The Baltic sea is a cold, dark, pagan place, especially in December. Crossing the sea between Sweden and Finland, on a snowy evening (keep in mind evening starts at 2pm), you start to feel like you would be pleased to drink some mead. Maybe do a bit of pillaging as well. So what do you do? Naturally, you head for the nearest Amon Amarth concert.
Opening up the act for them are two other Swedish bands, Hypocrisy and Arch Enemy. No need for introductions, let’s jump (on both feet, arm raised) immediately to the point.
Hypocrisy has been around for close to 30 years. As a producer, Peter Tägtgren has worked with some of the biggest names in European metal: Dimmu Borgir; Children of Bodom; Celtic Frost; Therion; Enthroned… and so many more. It is therefore not really surprising that the death metal of Hypocrisy is tainted by black metal and seems to be influenced by everyone. Maybe… maybe they influenced everyone? Whatever the reason, their blackened death is punchy as hell, pun intended, and definitely did warm up the ice arena.
Next up is Arch Enemy. What can be said about them that hasn’t been said already? So much energy, so much raw power, filling the whole arena and blasting through (mostly recent) songs. The lights aren’t always perfect for them, but maybe we’re just being spoiled by Amorphis. And who needs lights when Alissa is encouraging you to jump and shake the whole building for her Viking friends?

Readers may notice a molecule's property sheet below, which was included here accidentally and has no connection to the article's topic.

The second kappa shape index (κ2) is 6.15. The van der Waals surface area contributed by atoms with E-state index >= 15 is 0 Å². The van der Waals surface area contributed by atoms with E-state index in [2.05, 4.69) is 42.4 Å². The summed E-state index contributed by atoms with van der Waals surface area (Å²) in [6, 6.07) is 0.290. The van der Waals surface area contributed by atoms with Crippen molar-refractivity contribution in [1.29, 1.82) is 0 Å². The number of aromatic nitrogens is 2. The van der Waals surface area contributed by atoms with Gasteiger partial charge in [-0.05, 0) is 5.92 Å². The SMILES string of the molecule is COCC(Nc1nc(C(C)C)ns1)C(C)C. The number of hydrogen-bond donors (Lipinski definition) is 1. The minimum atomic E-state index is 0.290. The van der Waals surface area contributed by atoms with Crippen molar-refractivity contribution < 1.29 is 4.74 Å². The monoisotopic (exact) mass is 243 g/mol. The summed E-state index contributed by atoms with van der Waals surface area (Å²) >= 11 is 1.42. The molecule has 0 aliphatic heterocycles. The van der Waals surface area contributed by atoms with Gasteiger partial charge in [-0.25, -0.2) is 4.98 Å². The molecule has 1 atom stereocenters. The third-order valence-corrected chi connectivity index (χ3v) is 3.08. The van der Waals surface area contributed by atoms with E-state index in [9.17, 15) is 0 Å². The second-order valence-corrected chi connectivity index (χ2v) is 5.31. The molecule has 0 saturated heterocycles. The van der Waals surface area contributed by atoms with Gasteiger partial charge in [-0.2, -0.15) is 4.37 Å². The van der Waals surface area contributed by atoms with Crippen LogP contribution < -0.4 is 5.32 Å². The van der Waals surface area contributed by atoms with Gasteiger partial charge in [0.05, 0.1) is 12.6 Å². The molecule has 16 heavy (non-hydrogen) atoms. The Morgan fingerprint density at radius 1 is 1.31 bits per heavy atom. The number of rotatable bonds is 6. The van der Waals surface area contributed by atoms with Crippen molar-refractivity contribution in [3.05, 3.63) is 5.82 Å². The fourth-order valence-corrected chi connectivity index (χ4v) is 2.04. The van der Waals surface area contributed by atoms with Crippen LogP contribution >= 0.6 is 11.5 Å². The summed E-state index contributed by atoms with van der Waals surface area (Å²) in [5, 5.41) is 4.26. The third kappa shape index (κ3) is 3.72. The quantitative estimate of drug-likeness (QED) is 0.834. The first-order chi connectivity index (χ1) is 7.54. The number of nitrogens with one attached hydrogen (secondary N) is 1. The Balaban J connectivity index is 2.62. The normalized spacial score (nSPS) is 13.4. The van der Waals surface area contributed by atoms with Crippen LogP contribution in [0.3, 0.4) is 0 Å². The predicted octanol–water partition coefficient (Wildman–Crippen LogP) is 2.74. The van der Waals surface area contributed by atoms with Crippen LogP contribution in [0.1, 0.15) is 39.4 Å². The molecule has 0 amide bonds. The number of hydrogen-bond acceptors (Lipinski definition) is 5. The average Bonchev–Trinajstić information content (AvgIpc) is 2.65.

Let’s come back to our Vikings, in fact. Have you ever seen a Viking helmet? On fire? With giant runes on the sides of it? On fire as well? And a bearded singer? With a drinking horn hanging from his belt? Not on fire (possibly the only thing not on fire on stage)?
It’s not every day that the chief of security comes to warn you not to get too close because there’s “lots of flames”. But by Odin was he right. There is indeed lots of flames, and lots of shouting and growling. Although it was packed full, there is no way anyone could have remained unmoved by the bearded angry bard invoking Mjölnir and Fenris or conjuring people to ride to meet their fate. And so the evening went by, between beer, jumping, Viking-esque bravado and heavy metal.